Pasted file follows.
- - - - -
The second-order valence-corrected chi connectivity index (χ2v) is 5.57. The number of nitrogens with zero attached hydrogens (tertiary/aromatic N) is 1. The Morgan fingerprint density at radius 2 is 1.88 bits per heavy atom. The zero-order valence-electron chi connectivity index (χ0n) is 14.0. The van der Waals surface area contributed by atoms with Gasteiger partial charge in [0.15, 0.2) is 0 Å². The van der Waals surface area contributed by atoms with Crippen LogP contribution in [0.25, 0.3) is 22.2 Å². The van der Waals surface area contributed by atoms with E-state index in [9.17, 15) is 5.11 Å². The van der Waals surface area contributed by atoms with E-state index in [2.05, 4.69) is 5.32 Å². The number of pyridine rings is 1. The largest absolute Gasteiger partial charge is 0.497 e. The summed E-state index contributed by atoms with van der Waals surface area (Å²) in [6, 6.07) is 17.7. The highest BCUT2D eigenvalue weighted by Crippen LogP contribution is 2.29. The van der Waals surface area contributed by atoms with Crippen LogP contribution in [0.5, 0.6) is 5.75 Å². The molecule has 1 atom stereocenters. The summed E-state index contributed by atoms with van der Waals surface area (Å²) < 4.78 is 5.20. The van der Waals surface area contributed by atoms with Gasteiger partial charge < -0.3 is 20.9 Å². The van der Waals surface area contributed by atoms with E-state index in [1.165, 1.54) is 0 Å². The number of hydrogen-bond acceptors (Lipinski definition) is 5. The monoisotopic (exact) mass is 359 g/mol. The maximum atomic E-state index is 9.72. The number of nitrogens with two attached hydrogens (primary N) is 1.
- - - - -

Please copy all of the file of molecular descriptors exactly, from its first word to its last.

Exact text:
The second-order valence-corrected chi connectivity index (χ2v) is 5.57. The number of nitrogens with zero attached hydrogens (tertiary/aromatic N) is 1. The Morgan fingerprint density at radius 2 is 1.88 bits per heavy atom. The zero-order valence-electron chi connectivity index (χ0n) is 14.0. The van der Waals surface area contributed by atoms with Gasteiger partial charge in [0.15, 0.2) is 0 Å². The van der Waals surface area contributed by atoms with Crippen LogP contribution in [0.25, 0.3) is 22.2 Å². The van der Waals surface area contributed by atoms with E-state index in [9.17, 15) is 5.11 Å². The van der Waals surface area contributed by atoms with E-state index in [2.05, 4.69) is 5.32 Å². The number of pyridine rings is 1. The largest absolute Gasteiger partial charge is 0.497 e. The summed E-state index contributed by atoms with van der Waals surface area (Å²) in [6, 6.07) is 17.7. The highest BCUT2D eigenvalue weighted by Crippen LogP contribution is 2.29. The van der Waals surface area contributed by atoms with Crippen LogP contribution in [0.5, 0.6) is 5.75 Å². The molecule has 1 atom stereocenters. The summed E-state index contributed by atoms with van der Waals surface area (Å²) < 4.78 is 5.20. The van der Waals surface area contributed by atoms with Gasteiger partial charge < -0.3 is 20.9 Å². The van der Waals surface area contributed by atoms with E-state index in [1.165, 1.54) is 0 Å². The number of hydrogen-bond acceptors (Lipinski definition) is 5. The monoisotopic (exact) mass is 359 g/mol. The maximum atomic E-state index is 9.72. The number of nitrogens with two attached hydrogens (primary N) is 1.